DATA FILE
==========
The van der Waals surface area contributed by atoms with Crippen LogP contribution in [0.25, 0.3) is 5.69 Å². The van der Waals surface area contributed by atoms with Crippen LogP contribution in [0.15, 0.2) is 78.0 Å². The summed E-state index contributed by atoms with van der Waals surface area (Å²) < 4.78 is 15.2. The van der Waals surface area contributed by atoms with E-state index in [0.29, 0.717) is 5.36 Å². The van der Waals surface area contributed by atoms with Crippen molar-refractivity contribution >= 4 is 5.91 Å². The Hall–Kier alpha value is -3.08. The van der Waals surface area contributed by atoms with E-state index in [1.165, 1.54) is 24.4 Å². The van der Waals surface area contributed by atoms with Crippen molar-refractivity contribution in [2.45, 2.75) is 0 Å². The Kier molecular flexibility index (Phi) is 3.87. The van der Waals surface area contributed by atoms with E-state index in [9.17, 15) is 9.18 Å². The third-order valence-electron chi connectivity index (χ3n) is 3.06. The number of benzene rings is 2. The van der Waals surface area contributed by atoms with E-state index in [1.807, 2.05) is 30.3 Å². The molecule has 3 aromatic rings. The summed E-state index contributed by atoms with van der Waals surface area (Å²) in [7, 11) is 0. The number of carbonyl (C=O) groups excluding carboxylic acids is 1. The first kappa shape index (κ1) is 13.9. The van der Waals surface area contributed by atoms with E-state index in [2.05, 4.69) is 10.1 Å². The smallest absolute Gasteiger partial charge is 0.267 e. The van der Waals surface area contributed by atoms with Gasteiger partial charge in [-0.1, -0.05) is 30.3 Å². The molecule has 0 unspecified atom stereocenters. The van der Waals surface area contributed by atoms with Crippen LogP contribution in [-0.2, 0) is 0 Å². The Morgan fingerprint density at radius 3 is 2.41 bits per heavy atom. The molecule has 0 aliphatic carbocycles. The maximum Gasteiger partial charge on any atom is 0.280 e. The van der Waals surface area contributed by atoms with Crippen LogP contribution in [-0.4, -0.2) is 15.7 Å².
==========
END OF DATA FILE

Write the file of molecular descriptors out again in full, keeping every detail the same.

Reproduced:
The van der Waals surface area contributed by atoms with Crippen LogP contribution in [0.25, 0.3) is 5.69 Å². The van der Waals surface area contributed by atoms with Crippen LogP contribution in [0.15, 0.2) is 78.0 Å². The summed E-state index contributed by atoms with van der Waals surface area (Å²) < 4.78 is 15.2. The van der Waals surface area contributed by atoms with E-state index in [0.29, 0.717) is 5.36 Å². The van der Waals surface area contributed by atoms with Crippen molar-refractivity contribution >= 4 is 5.91 Å². The Hall–Kier alpha value is -3.08. The van der Waals surface area contributed by atoms with E-state index in [1.165, 1.54) is 24.4 Å². The van der Waals surface area contributed by atoms with Crippen molar-refractivity contribution in [2.45, 2.75) is 0 Å². The Kier molecular flexibility index (Phi) is 3.87. The van der Waals surface area contributed by atoms with E-state index in [9.17, 15) is 9.18 Å². The third-order valence-electron chi connectivity index (χ3n) is 3.06. The number of benzene rings is 2. The van der Waals surface area contributed by atoms with E-state index in [1.807, 2.05) is 30.3 Å². The molecule has 3 aromatic rings. The summed E-state index contributed by atoms with van der Waals surface area (Å²) in [7, 11) is 0. The number of carbonyl (C=O) groups excluding carboxylic acids is 1. The first kappa shape index (κ1) is 13.9. The van der Waals surface area contributed by atoms with E-state index in [2.05, 4.69) is 10.1 Å². The smallest absolute Gasteiger partial charge is 0.267 e. The van der Waals surface area contributed by atoms with Gasteiger partial charge in [-0.1, -0.05) is 30.3 Å². The molecule has 0 unspecified atom stereocenters. The van der Waals surface area contributed by atoms with Crippen LogP contribution in [-0.2, 0) is 0 Å². The Morgan fingerprint density at radius 3 is 2.41 bits per heavy atom. The molecule has 0 aliphatic carbocycles. The maximum Gasteiger partial charge on any atom is 0.280 e. The van der Waals surface area contributed by atoms with Crippen LogP contribution in [-0.4, -0.2) is 15.7 Å².